If New York regulators don’t meet a Nov. 29 deadline to finalize the rulemaking process for natural gas drilling using hydraulic fracturing (fracking), it may force more producers and service companies to move out of state, a spokesman for the Independent Oil and Gas Association of New York (IOGA-NY) said Monday.
Articles from Hurdle
Industry and government are getting an education about the tallest hurdle in the way of Canadian plans for new Asian energy export channels: aboriginal communities that occupy or claim vast tracts of northern Alberta and British Columbia (BC). The lessons are being taught by emerging commercial relationships and parallel regulatory cases on oil and liquefied natural gas (LNG).
Industry and government are getting an education about the tallest hurdle in the way of Canadian plans for new Asian energy export channels: aboriginal communities that occupy or claim vast tracts of northern Alberta and British Columbia (BC).
California’s proposed law (AB 591) to address hydraulic fracturing (fracking) passed a second hurdle, being voted out 5-1 from the state Senate Environmental Quality Committee (EQ). The measure has been sent to the Senate Appropriations Committee, but no hearing date has been set. AB 591’s author, Assemblyman Bob Wieckowski, told EQ that the proposal is a “modest” attempt to provide state regulators in the Division of Oil and Gas with added information on fracking. Wieckowski emphasized that fracking in some form has been around for the past 50 years in California, but only recently has the oil/gas sector begun to use more sophisticated techniques that carry greater potential impact on the state’s water quality. The bill is aimed at chemical disclosure for operators using the fracking process and comes at a time that Wieckowski said “several reports” from the oil/gas industry have indicated California is on the “cusp of a boom” in unconventional oil/gas recovery because of drilling technique advancement, such as fracking. Chemicals used and sources and amounts of water in the fracking process will be disclosed as a result of AB 591, Wieckowski said.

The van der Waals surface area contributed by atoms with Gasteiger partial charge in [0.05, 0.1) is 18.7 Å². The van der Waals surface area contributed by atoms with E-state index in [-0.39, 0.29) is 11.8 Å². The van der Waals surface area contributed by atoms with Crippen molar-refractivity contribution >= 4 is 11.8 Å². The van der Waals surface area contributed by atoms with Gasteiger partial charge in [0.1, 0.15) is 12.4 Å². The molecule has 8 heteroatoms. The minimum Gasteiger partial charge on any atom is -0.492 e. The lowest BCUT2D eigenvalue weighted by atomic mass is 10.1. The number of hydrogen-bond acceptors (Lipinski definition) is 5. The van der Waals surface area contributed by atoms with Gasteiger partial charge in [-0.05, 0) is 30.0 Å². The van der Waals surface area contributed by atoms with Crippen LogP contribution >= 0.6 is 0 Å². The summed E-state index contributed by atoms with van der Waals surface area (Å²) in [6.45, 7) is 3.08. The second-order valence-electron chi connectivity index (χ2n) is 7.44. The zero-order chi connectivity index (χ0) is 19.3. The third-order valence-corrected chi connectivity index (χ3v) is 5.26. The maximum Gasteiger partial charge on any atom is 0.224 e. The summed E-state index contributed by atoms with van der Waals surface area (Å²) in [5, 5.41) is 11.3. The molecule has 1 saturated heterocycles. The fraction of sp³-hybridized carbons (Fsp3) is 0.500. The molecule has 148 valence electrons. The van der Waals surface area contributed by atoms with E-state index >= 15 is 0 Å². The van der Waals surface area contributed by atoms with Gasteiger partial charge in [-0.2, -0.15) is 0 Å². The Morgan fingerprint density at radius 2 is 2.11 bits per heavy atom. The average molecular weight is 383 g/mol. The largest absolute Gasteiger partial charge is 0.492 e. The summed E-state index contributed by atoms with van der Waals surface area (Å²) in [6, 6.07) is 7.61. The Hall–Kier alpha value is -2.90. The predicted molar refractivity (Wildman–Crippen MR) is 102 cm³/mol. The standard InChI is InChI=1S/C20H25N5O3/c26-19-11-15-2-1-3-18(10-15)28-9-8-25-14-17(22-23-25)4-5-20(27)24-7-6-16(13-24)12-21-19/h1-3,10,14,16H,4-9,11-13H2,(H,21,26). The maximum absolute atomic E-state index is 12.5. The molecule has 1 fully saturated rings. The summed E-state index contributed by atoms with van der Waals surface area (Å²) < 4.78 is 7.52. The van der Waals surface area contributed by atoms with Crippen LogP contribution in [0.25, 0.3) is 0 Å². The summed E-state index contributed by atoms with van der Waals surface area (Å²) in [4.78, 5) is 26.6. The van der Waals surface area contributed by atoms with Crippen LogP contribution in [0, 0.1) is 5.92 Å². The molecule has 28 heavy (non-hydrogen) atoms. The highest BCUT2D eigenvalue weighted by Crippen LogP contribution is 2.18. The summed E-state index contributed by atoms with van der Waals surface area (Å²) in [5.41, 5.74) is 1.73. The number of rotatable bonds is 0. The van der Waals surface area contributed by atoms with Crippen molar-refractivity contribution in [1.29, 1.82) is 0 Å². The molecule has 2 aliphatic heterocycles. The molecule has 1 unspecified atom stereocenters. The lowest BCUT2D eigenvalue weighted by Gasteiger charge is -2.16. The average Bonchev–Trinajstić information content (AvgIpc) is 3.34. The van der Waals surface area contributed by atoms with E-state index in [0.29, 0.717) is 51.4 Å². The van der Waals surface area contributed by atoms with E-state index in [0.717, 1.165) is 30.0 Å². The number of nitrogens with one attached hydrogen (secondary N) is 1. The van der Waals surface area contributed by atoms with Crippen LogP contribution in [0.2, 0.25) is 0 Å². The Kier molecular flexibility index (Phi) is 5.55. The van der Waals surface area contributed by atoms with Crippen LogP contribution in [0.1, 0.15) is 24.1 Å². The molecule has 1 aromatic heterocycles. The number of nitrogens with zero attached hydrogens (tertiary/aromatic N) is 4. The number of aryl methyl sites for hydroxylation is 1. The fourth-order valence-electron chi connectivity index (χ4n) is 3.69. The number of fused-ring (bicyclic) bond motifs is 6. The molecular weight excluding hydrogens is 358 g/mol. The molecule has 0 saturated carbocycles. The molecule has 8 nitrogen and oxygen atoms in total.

A bill aimed at chemical disclosure in hydraulic fracturing (fracking) passed its first hurdle Tuesday in the California Senate, passing out of the Natural Resources and Water Committee with opposing industry groups and lawmakers all indicating that a compromise that should facilitate the measure’s continuing legislative journey is close at hand (see Shale Daily, June 14). AB 591 next goes to the Senate Environmental Quality (EQ) Committee.
A series of bills that would affect the regulation of natural gas drilling and hydraulic fracturing (hydrofracking) operations in Arkansas failed to clear a hurdle in the state’s House Committee on Agriculture, Forestry and Economic Development Thursday and appeared unlikely to move to the full House during the current legislative session.
In the final regulatory hurdle needed for Sempra Energy to begin re-exporting liquefied natural gas (LNG) from its Cameron LNG import terminal in Hackberry, LA, as soon as Feb. 1, FERC on Thursday approved the company’s request, saying no environmental or other sensitive resources will be adversely affected since no new facilities or modifications of existing facilities are required.
Ruby Pipeline LLC has cleared the final regulatory hurdle to begin construction of its 680-mile east-to-west natural gas project, announcing last Monday that FERC has approved the company’s application for a Notice to Proceed and Construct.